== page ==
I went to church and passively listened enough to hear about how miracles are belittled in churches today. How certain scriptures in the book of Acts aren’t mentioned anymore even in the most charismatic of churches. Perhaps it may be because it doesn’t seem to apply to their particular group. The biblical book of Acts, contains scripture that although many from the christian experience desire to draw strength from it, the supernatural aspects aren’t seen today, more so (from what I’ve heard) here in the States. So at times they don’t know what to do with that area of the bible. Can you imagine every church officiate cheating their church out of money dropping dead in this day and age, as was done to Annanais and Saphyra from one of the spookiest stories in the bible. Its rare if ever, that within the past 5 years an individual in a church setting was raised from the dead. So, are churches justified in ignoring miraculous scriptures, on the basis that it doesn’t happen? Or does this confess a doubt that in turn effects their chances for miracles?
I like to believe that our physical and spiritual DNA adjusts to our needs. This has been discussed, I’m sure many a time. Therefore miracles are stored up for those who are in need and have no other options but faith. However I think the beauty of miracles is its randomness. I think that most spiritual books have the ability to be relevant if its studied properly, and …..some are just a great history book. Overall miracle of course exist but its in the less fantastic things that we sometimes ignore.
Is it wrong to influence the minds of children to accept only the one faith as truth? Does this kind of thinking create prejudice? How do parents teach their children to follow their chosen faith while still respecting others of another faith, or no religion at all?
As a child I was frightened into believing I had to get other kids ‘saved’. If they cursed, wore pants (for girls) or spoke of being anything other than what we were, I held a heavy guilt because I had no idea how to tell them they were going to hell if they didn’t become like us. After all, I was told, youth is not an excuse to be disobedient to what God wants you to do. Sigh….. Well in time I grew out of that guilt, but growing up in a super religious household such as that, made me feel like a loner. Not in way where I felt I was superior, but in every other way. We were led by being afraid of God. I was not allowed to befriend kids who weren’t ‘like us’, if I brought a kid home my mother would try to ‘witness’ to them and it was so embarrasing. I couldn’t go to parties, or dress up for halloween,wear earrings, or pants or whatever was attatched to worldliness. There were others of different faiths that I went to school with, who had faiths and cultures that required headwear such as a turban, or a yarmulke, but they had not much of a problem socializing with others. The barriers set up prevented social growth and lead to distorted thinking for myself and my sisters as we grew older. This is why I asked some the previous questions. How much is too much?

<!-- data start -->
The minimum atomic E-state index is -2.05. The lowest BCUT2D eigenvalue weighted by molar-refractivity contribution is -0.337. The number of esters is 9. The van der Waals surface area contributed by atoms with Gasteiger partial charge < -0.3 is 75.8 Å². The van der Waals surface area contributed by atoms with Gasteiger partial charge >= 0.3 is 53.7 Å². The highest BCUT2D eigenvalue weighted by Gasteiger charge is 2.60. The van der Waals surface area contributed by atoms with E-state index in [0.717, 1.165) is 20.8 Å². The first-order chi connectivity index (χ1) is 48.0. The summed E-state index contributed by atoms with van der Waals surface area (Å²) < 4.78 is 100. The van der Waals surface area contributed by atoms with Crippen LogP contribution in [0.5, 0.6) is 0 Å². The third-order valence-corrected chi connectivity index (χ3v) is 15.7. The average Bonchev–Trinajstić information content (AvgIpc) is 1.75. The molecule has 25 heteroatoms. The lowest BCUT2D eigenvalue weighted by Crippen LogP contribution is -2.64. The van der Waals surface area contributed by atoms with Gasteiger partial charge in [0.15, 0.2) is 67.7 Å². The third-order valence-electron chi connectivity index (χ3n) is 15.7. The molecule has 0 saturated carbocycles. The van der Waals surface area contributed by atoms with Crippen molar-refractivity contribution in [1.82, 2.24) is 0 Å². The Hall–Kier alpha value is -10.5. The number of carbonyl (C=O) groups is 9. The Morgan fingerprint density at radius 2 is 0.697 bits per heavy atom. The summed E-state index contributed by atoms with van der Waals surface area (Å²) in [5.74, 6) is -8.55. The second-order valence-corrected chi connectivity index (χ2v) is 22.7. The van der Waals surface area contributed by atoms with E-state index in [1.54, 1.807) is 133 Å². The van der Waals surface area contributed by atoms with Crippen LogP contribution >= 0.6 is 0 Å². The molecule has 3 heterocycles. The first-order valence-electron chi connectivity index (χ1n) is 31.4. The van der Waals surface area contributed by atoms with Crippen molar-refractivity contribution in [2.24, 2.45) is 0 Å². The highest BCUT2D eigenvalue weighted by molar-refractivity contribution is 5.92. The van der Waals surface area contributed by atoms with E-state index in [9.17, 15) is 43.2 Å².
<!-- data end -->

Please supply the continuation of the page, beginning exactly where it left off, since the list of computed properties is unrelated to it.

Student of Universal Life Church Seminary
Having been raised under such a strict definative faith, I’ve always wondered what other people believed and why. Never could come to grips with the concept of ‘everyone is going to hell except us’. I wanted to use this arena of coexistence to express our/your beliefs. I don’t desire this to be a venue for individuals who desire to convert, debate, or demean others. I would like for this to be an expression in which we teach others what our religious, spiritual, or faith based beliefs (or lack thereof) are and what it means to ourselves, how it can make yourself a more effective person, or perhaps some experiences in which there were various conversions. I will try to ask questions to stimulate thought.
What if any event or occurrence caused you to convert to your present beliefs and why?